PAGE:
If you talk about “stress,” we’ve got a boatload right now.
Sometimes I feel like I’m so living in March and all that HAS TO BE DONE by the moving date that I miss life as it’s happening right now.
I’m still working out how I make all things happen that need to get done while balancing the immediate needs right in front of me.
And I feel like I’ve got tunnel vision.
The problem with tunnel vision is that I’m like a chugging train with a big ole whistle, gunning for my blog, my business, selling/renting this house, setting up residence in TX, saying good-bye, starting over, packing up.
Full steam ahead.
And when I get going full steam ahead, I barrel right past my two upturned, angel-baby, faces. I miss them. They start to become the obstacles instead of the reasons.
We clash. I discipline. I hurry. I rush. I fly through a story before bedtime because my mind is already making mental checklists of how best to use their limited naptime. I get anxious because I can’t do all that I need to do because I’m with them all day. I get flustered.
And when I get flustered, my one-who’s-so-like-me becomes that much harder to handle, harder to motivate, slower to listen, exasperating to calm.
At the end of days like today, I feel anxious, beaten down, rejected. I’ve been learning a hard and humbling lesson over and over and over this week. That parents make mistakes. That I’m making mistakes. That even though I try my best, think my best, act my best, love my best - it’s never going to be perfect. I’m never going to love them perfectly enough. Even though and when and how I want too. Above all, I feel like I’ve failed, am failing.
In the past week, I’ve read two different articles with a similar thread. One I found through another blog, the other sent to me in an email by a dear friend. They’ve inspired me to “see” interactions with my spirited Meggie differently. You can read them here and here.
You see, I had this conversation with Meggie that went something like this:
“Meggie, I love you so much!” - big hug -
“Meggie, when Mommy says, “I love you,” what do you say?
She looked at me and answered, “Mommy, please forgive me.”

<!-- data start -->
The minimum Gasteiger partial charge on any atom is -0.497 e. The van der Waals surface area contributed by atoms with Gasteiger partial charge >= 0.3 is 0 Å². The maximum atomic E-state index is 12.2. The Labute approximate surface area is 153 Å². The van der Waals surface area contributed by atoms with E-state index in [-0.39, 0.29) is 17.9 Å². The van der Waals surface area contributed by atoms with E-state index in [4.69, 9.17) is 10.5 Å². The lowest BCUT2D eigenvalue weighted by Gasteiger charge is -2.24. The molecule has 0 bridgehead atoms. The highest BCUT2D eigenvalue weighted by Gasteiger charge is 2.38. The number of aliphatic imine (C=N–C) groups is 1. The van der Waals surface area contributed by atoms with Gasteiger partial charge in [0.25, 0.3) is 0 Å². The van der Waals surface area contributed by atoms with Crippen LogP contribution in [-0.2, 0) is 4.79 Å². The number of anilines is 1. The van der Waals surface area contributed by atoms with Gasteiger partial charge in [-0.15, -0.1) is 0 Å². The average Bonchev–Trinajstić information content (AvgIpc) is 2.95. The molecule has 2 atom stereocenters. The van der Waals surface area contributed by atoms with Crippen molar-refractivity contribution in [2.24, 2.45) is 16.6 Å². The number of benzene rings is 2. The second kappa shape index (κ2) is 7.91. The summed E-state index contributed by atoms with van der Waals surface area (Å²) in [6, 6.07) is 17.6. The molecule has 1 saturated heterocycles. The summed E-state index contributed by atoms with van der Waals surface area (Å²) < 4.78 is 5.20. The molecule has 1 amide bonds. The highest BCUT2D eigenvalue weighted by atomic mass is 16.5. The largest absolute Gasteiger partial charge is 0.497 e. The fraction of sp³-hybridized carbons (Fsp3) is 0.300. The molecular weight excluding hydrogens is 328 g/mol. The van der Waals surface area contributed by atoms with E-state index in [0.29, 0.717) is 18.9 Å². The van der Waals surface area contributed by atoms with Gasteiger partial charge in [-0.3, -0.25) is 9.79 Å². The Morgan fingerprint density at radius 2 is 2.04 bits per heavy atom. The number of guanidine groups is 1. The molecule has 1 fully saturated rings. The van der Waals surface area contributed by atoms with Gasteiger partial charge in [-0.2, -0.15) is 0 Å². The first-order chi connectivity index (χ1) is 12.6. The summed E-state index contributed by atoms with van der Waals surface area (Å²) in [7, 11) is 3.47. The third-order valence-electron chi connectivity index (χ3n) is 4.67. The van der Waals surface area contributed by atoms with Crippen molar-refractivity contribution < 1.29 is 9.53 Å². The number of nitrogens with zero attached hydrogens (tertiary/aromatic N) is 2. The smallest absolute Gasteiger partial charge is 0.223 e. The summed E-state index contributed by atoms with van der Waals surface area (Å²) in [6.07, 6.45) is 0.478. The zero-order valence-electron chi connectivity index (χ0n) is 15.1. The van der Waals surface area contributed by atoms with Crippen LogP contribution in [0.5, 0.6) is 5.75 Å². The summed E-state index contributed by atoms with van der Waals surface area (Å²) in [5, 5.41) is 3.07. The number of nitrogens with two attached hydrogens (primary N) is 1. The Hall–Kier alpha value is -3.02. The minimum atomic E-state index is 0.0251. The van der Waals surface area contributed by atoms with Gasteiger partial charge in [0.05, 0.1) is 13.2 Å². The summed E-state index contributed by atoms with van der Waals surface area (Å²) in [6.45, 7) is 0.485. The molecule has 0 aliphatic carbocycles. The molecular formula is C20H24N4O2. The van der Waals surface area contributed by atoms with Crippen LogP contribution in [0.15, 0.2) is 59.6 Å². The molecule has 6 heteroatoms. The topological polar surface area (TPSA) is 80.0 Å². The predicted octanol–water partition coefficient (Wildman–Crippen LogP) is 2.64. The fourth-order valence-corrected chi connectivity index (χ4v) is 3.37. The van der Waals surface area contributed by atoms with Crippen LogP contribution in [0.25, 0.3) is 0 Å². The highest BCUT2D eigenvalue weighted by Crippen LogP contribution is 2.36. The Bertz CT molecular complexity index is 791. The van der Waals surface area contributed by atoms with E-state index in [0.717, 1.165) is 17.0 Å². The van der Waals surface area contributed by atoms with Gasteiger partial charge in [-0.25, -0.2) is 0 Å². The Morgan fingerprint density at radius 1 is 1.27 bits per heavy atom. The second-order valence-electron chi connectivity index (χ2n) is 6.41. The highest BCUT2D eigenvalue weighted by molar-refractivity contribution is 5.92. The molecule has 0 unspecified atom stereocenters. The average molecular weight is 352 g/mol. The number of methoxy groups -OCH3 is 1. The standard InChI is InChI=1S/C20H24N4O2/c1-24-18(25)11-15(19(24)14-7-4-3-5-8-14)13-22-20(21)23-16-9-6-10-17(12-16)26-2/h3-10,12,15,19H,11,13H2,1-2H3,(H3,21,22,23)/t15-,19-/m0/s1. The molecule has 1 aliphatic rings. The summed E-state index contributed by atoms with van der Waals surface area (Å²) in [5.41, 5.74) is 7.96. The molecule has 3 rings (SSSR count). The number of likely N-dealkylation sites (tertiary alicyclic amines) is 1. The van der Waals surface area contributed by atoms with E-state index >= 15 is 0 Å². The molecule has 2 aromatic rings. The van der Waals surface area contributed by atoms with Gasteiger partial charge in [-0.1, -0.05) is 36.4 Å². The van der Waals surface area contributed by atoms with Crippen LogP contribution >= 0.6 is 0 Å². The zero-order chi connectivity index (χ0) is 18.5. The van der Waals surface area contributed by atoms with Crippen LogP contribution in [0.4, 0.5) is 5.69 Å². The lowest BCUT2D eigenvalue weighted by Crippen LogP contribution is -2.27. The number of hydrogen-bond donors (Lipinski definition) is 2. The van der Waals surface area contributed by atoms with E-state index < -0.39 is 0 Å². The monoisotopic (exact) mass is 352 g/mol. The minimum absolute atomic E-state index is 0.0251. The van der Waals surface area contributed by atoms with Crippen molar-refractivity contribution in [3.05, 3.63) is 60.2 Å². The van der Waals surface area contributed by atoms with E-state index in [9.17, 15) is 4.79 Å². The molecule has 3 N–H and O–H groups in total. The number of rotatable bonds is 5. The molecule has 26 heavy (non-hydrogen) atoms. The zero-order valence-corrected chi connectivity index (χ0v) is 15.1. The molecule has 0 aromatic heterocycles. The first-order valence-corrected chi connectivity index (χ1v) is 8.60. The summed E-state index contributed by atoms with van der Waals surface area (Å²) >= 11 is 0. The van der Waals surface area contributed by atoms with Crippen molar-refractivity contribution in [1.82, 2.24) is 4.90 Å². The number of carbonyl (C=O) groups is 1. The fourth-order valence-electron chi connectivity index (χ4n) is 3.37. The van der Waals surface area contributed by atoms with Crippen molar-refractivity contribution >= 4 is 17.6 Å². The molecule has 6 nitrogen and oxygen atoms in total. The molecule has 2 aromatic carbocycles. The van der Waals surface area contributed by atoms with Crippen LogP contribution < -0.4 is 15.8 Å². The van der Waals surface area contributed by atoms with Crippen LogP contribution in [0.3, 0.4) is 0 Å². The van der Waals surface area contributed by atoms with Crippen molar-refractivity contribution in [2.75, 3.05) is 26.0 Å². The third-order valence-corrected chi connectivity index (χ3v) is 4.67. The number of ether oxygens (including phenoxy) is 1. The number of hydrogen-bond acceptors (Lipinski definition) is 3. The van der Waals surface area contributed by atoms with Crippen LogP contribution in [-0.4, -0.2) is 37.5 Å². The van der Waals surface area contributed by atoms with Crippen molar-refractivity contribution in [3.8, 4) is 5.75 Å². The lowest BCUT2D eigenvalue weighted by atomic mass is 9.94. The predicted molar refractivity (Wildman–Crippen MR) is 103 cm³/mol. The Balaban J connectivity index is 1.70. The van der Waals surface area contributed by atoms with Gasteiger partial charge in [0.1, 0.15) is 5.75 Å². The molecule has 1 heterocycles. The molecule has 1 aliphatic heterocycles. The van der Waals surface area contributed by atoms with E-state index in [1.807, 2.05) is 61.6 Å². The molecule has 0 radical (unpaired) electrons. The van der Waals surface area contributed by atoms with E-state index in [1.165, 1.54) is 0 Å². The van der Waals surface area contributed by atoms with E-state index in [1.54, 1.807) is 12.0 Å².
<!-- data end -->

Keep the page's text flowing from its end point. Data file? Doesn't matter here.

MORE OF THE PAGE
It feels like we’ve been doing non-stop discipline. I guess she feels that way, too.
Our pastor said something in a sermon last year that came back to me then. He said that for every stern word spoken to our children, it takes about five positive words to rebuild their esteem.
Words are powerful. And if we need to be doing non-stop discipline (and with a strong-willed 2 year-old it appears that we do) in the middle of all this stress and chaos, then I want my other words to like a well-spring of life to my Meggie.
That means that I need to be speaking about 100 words of love to her, filling up every other minute of her day.
Sometimes, lately, choosing to love her this way feels like it takes every ounce, every miniscule drop of my nonexistent strength.
It’s something I cannot always do on my own sheer willpower. But when I remember what it was like to birth Alice Virginia, perching over the hospital bed, panting through the delivery of her head, her ten pounds pushing out of my body on my own human strength - I think how much more can I do when I’ve got the backing of Christ.
Because God made her perfectly and to be my perfect firstborn match, I can love her like he tells me to and how she needs me to and with the words she wants me to.
And words are working. I speak these things to her and over her now every moment that I remember:
“Meggie, you are Mama’s precious girl.”
“Did you know you’re my treasure?”
“I love you forever and ever and ever.”
“I love you and God loves you.”
“You are so very special. You are absolutely perfect in every way.”
“I’m so glad you are my baby girl, that God gave you to me.”
“I’m so happy and thankful and proud that you’re My Meggie.”
“Meggie, you have such a kind heart, a servant’s heart, and that’s a gift!”
“You are dear to me. You were Mama’s first baby, and you’ll always be special to me.”
“What a pearl you are. What a gift! I couldn’t ask for anyone else I’d rather be spending time with.”
“Mama loves getting to stay home and watch you grow!”
“Meggie, I prayed for you before I knew you and you changed my life for the better in every possible way. For you, I’m so thankful.”
“You are my true delight, and you have so many gifts to share with this world.”
There’s a peace about her now, a calm. And she’s started throwing her arms around us with abandon, shouting: “I LOVE you!” I guess she IS a quality-time/words of affirmation gal like me. :)
So much better than: please forgive me.
Oh, and you should just see her smile. She’s proud of herself, and secure in our love for her and her place in our family.
Among the stress and the chaos, of which I’m sure she perceives, I’m thankful that through our words we’ve found one way to help her feel stable - and one more way to see past the tunnel.